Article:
(The Center Square) – A bill to allow home-school students to compete in University Interscholastic League (UIL) public school activities has passed the Texas House on an initial vote after it met slight opposition voiced by some Republicans.
The bill would allow home-school students equal access to UIL activities, a right home-school students in 35 states already have. If passed again by the House and then by the state Senate and signed into law by Gov. Greg Abbott, Texas would become the 36th state to allow home-school families to participate in public school activities.
“Texas typically leads the nation in freedom, but not in this case,” the Texas Homeschool Coalition said. The coalition has fought to get the bill passed in consecutive legislative sessions since 2013.
Currently, Texas home-school families are prohibited from participating in UIL extracurricular programs through their local public school systems. UIL is the main league that hosts public extracurricular activities.
While home-school families pay taxes to support UIL programs, the UIL prohibits home-school students from participating in them. They include traditional sports such as football and basketball, but also other activities like chess, music, debate, wrestling, robotics and more.
According to the U.S. Census Bureau, more than 12% of students are home schooled in Texas as of last September/October, an estimated 750,000 students.
House Bill 547 filed by state Rep. James Frank, R–Wichita Falls, seeks to change that. Called the “Tim Tebow bill,” the law is named after the former University of Florida quarterback and NFL player who was home schooled but participated in public school athletics. This year, two of its sponsors are Democrats: Reps. Harold Dutton of Houston and Mary Gonzalez of El Paso. After much debate, the bill passed by a vote of 78-65.
If signed into law, the bill would allow home-schooled students to participate in UIL activities if they demonstrate academic proficiency by taking one of four approved standardized tests and agree to the same rules that their public-school peers follow. These rules include “policies regarding registration, age eligibility, fees, insurance, transportation, physical condition, qualifications, responsibilities, event schedules, standards of behavior, and performance.”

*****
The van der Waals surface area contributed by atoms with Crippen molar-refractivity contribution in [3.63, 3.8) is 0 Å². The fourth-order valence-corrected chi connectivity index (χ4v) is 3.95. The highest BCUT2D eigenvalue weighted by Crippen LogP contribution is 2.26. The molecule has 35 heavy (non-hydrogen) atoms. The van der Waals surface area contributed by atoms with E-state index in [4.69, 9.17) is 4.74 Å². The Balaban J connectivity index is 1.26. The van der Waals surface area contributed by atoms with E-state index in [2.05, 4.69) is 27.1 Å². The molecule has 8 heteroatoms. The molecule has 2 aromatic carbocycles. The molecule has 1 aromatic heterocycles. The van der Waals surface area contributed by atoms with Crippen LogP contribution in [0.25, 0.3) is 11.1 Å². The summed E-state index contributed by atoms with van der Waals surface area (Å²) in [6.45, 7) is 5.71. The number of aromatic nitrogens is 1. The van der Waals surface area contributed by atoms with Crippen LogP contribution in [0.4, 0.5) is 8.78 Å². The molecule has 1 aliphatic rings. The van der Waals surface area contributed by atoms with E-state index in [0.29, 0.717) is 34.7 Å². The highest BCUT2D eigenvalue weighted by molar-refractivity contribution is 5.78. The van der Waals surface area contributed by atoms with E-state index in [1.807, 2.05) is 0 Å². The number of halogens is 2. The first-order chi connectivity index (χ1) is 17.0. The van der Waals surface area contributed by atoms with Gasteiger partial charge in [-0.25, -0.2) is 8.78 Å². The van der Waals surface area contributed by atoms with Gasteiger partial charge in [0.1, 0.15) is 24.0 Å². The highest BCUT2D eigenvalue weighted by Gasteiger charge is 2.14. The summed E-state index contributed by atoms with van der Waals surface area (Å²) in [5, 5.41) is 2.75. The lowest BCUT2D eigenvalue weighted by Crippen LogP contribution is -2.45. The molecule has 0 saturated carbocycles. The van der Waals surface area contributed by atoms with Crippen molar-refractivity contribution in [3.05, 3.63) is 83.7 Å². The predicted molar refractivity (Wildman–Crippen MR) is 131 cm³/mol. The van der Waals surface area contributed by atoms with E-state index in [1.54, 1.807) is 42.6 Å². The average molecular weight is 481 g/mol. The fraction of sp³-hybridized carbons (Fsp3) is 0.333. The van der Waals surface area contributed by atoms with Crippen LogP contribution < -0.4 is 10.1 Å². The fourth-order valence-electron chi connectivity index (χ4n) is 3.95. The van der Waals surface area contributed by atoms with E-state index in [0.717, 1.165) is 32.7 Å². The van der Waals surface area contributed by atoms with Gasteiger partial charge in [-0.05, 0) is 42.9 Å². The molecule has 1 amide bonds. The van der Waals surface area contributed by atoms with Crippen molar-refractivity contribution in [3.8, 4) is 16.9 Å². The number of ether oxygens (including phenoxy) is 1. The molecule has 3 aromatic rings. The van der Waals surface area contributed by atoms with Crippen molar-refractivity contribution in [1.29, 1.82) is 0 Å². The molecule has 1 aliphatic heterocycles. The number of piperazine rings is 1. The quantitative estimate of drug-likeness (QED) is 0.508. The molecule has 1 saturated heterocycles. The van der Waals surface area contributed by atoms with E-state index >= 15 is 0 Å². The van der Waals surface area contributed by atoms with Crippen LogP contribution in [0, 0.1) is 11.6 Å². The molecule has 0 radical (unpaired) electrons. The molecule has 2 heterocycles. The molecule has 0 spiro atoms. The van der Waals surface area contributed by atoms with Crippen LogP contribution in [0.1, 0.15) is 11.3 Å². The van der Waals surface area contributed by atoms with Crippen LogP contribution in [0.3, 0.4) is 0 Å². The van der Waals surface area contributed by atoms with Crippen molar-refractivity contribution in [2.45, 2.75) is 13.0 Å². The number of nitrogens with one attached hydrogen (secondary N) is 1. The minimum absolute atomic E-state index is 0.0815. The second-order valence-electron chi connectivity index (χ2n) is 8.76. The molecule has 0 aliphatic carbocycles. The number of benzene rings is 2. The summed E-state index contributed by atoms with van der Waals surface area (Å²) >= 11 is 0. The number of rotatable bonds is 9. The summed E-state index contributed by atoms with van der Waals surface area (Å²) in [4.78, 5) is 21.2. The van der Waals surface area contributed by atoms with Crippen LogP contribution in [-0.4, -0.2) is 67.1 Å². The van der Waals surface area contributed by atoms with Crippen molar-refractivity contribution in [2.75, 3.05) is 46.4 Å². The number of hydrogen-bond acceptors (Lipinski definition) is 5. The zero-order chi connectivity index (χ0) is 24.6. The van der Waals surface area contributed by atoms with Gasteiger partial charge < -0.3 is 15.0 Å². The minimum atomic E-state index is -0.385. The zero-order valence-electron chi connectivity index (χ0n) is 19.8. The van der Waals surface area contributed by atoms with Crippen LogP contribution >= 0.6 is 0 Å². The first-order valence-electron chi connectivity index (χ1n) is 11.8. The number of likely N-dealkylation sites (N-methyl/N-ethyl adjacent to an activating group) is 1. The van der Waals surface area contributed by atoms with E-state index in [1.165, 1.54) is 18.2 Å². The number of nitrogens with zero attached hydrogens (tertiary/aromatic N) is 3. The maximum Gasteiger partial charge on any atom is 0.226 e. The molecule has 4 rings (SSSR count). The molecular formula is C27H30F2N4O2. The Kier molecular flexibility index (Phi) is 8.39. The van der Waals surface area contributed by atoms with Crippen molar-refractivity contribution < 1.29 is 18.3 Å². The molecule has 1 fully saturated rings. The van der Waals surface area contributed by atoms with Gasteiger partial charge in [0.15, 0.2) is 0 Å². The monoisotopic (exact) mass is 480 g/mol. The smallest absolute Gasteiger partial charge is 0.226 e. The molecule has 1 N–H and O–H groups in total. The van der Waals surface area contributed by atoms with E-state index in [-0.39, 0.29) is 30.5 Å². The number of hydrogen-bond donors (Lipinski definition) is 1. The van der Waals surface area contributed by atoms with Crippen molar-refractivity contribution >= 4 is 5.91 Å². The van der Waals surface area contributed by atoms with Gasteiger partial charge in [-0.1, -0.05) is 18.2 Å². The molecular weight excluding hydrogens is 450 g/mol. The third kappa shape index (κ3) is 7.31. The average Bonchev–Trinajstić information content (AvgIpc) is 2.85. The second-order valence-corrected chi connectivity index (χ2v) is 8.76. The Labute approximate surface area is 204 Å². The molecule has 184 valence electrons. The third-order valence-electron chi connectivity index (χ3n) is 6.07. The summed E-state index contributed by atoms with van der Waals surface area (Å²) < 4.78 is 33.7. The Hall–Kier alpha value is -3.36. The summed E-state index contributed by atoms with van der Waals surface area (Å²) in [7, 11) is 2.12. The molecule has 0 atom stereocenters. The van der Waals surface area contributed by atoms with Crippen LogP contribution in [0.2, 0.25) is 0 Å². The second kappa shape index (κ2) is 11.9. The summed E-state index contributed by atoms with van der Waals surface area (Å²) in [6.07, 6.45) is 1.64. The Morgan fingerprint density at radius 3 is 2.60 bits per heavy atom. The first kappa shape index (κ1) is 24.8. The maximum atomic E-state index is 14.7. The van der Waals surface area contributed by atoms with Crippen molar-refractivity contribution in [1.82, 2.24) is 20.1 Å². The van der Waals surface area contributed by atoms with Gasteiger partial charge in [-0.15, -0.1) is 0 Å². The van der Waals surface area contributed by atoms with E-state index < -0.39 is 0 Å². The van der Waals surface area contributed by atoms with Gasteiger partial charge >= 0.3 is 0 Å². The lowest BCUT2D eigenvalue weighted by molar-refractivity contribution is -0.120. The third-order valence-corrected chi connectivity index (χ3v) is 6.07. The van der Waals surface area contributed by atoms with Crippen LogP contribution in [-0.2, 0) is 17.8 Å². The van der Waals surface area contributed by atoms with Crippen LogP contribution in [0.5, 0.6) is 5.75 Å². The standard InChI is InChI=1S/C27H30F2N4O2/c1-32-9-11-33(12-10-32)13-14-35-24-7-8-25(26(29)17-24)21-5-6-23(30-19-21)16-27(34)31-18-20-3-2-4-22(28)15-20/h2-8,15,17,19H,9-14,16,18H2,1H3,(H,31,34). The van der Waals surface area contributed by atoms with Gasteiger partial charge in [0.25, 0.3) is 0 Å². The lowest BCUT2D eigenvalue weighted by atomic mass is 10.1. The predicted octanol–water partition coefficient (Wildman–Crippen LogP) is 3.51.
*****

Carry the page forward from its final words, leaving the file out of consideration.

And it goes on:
State Rep. Ed Thompson, R–Pearland, attempted to thwart the bill by proposing an amendment requiring home-school students to take the STAAR test, to which Rep. Mike Schofield, R-Katy, objected, arguing public school athletes are not required to pass the STAAR test in order to play sports in the UIL. Thompson’s amendment, which was supported by several Republicans, was defeated by a vote of 93 to 48.
The House needs to vote again on the bill Thursday before it is sent to the Senate, where its companion bill was filed by Sen. Angela Paxton, R–Frisco.
'The passage of HB 547 is a tremendous step forward for the homeschoolers of Texas,” Tim Lambert, president of the Texas Home School Coalition, told The Center Square. The coalition has helped to introduce the Tebow Bill five times in a row in each of the 2013, 2015, 2017, and 2019 legislative sessions.
In 2013, the bill was not even heard in the House. In 2017 it passed the Senate, garnered support from legislators, and was finally heard in the House. In 2019, despite overwhelming support from home schoolers and the Chair of Public Education in the House, the bill never made it out of the House Public Education Committee, the coalition notes.
However, according to polling conducted by the coalition, Lambert says, “77 percent of Texas homeschoolers support the freedom for homeschool families to have this choice."
Opposition to the bill has come primarily from the Texas High School Coaches Association, which has argued that home school students accessing UIL activities would create excessive logistical problems and wouldn’t be required to follow the same UIL rules as public school students. However, such issues have not occurred in the 35 states where home schoolers have UIL access, the THSC notes.
The coalition maintains “that families, not the government, should decide on the educational and developmental activities in which their children participate,” and has successfully fought for a range of educational policy changes. They include equality in dual credit class participation, PSAT testing, parent taught driver’s education, equal access in college admission and the right to homeschool under the Leeper decision in 1994.